Pakistan officials say Hamza bin Laden, perhaps Osama's most militant son, escaped the raid that killed his father. David A. Graham reports on why having this bin Laden on the loose could be dangerous. Plus, full coverage of Osama bin Laden's death.
Hamza bin Laden was supposed to be a dead man. As the Obama administration made jubilant remarks in the wake of Osama bin Laden's death, counterrorism adviser John Brennan told reporters that the young man had been killed alongside his father.
Then the story changed: It was Khaled bin Laden, not Hamza, who was killed. That might have been the end of the story, but now reports out of Pakistan suggest the tale is even more elaborate: Not only was Hamza not killed, but he escaped in the midst of the raid.
Whether that's true is still hotly contested. Pakistani officials say that one of bin Laden's wives said a son had escaped, and that they had come to believe it was true. The U.S. insists there's no way that anyone got away. If Hamza did flee, though, it could be bad news for the world: The young man—a dead ringer for his father—is perhaps the most militant scion of the bin Laden family, a violent, seasoned jihadist before his 18th birthday who is known as " the Crown Prince of Terror."
Born in Jeddah, Saudi Arabia, in 1989, Hamza is the spitting image of his father; in jihadist videos, the similarities in their facial features are accented by the camouflage vest, white turban, and automatic rifle he sports, so that he resembles a scaled-down, baby-faced version of the al Qaeda chief. He is the only son of his father's favorite wife Khairiah Sabar, who was known as Umm Hamza, meaning mother of Hamza, and his father's favor reportedly fell on her child as well. (Umm Hamza is believed to be one of the bin Laden widows who have been detained by Pakistan.)
Hamza is a dead ringer for his father, and a seasoned jihadist known as “the Crown Prince of Terror.”
The bin Laden children are a mixed batch. At least two of his sons, including Khaled, have died because of their terror activities. Another, Omar, went to Syria with his mother just before the 9/11 attacks and has condemned his father's terrorism—although he also issued a statement Tuesday blasting the U.S. for its "arbitrary killing" of Osama bin Laden. And according to news reports, a will Osama wrote shortly after 9/11 enjoined his children from joining the jihad.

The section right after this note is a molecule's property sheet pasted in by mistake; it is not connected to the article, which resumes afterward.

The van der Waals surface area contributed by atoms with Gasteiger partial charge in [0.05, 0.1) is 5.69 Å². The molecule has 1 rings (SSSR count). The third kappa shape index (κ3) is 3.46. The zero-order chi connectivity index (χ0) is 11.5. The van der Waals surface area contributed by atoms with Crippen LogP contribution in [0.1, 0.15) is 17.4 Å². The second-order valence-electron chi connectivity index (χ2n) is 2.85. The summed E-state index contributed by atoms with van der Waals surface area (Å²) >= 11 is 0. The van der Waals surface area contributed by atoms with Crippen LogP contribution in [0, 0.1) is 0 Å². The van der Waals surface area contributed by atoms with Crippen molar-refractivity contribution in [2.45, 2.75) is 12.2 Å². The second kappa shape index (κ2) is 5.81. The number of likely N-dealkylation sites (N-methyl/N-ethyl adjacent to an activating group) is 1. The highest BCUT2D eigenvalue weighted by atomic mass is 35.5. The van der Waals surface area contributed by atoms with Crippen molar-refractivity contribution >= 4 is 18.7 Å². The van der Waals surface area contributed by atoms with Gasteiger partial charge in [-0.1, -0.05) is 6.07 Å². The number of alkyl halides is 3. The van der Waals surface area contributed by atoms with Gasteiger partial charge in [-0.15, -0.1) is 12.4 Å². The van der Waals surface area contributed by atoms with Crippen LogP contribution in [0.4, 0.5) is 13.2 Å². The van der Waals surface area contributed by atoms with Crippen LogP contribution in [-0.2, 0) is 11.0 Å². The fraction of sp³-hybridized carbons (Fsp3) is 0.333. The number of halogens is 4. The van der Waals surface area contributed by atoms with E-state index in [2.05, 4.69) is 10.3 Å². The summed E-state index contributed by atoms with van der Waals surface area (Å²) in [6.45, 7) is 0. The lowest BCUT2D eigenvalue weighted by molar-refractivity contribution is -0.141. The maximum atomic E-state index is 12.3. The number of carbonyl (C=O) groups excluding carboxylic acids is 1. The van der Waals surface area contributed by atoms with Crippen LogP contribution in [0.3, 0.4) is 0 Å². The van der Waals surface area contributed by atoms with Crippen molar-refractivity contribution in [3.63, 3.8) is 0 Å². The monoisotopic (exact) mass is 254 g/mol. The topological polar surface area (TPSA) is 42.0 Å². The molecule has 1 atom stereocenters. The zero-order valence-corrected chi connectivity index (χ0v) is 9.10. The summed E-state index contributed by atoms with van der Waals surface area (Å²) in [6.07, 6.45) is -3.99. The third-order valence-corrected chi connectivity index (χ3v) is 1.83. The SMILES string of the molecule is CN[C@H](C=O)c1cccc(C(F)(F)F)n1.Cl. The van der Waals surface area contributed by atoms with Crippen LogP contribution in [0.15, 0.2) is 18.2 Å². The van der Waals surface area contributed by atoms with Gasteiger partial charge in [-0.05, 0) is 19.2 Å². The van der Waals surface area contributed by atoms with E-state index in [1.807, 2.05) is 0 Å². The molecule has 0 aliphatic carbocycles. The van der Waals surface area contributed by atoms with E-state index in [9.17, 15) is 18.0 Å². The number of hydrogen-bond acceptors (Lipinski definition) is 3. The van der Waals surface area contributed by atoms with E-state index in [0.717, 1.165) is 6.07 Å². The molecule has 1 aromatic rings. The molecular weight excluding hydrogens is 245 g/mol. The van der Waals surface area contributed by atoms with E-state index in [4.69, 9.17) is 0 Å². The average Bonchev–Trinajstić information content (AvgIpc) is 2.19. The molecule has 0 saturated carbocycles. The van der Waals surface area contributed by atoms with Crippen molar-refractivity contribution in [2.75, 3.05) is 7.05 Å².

Hamza, however, was different. In Growing Up Bin Laden, Omar bin Laden recalled traveling to Afghanistan with young Hamza when the family was expelled from Sudan in 1996. In 2000, his half-brother, Muhammad, married the daughter of a mujahid, and Hamza read a poem, Lawrence Wright wrote in The Looming Tower. "What crime have we committed to be forced to leave our country?" the boy recited to cheers. "We will fight the kafr [infidels] forever!"
A report in the Ottawa Citizen said he'd been wounded shortly after 9/11 by bounty hunters who were pursuing Osama bin Laden. By 2003, there were already rumors that he was fighting. Just after the attacks in New York, Washington, and Pennsylvania, Al Jazeera aired footage of several bin Laden boys in a Taliban camp, and Pakistan claimed in 2003 that it had wounded and captured both Hamza and his older half-brother, Saad, during fighting in Baluchistan, a restive region in the country's west. But the report turned out to be false. (Saad was killed by a Predator drone in 2009.)
In 2005, Hamza gained Internet fame when he appeared in a video called " 1=LKVR5&FORM=LKVR8">The Mujahideen of Waziristan," which showed Taliban or al Qaeda fighters skirmishing with Pakistani forces near the Afghanistan-Pakistan border (the full video runs some 19 minutes). At the start of the video, Hamza, just 14, can be seen speaking in what appears to be Dari or Pashto, according to Bruce Lawrence, a professor of Islamic studies at Duke University, and wearing a camouflage coat and headband and cradling a rifle. In the fight that followed, several Pakistani soldiers were killed.
And he's popped up repeatedly since that bloody debut turn. Before her death, Benazir Bhutto named him as a conspirator in a plot to assassinate her. In 2008, a poem asking that God destroy the United States appeared on the Web, attributed to him. Omar stated in Growing Up Bin Laden that the recording was authentic, but had been made years prior, before the 9/11 attacks. Other videos use Hamza's voice and show footage of him reading a poem, running drills in a camp—young but eager and clad in fatigues—and leading a group of uniformed boys about his age in chants.
Although his already lengthy résumé has earned him the mantle of "Crown Prince of Terror," the label isn't perfect. No one expects Hamza, now 21, or any of his siblings to take over al Qaeda, with that task likely going to a more experienced leader such as Ayman al-Zawahri (who once took care of the little boy after part of a crumbling Afghan building fell on him). But the charisma that made Hamza a star of jihadist videos as mascot-cum-warrior could translate into even greater fame as he matures into a battle-hardened mujahid, cultivates his ties with al Qaeda's highest levels, and gains new status as the son of the martyred Osama bin Laden. His father's death may be a relief to the U.S., but whether Hamza escaped from his father's compound or wasn't there to begin with, the son may soon be a thorn in the American side in his own right.
David Graham is a reporter for Newsweek covering politics, national affairs, and business. His writing has also appeared in The Wall Street Journal and The National in Abu Dhabi.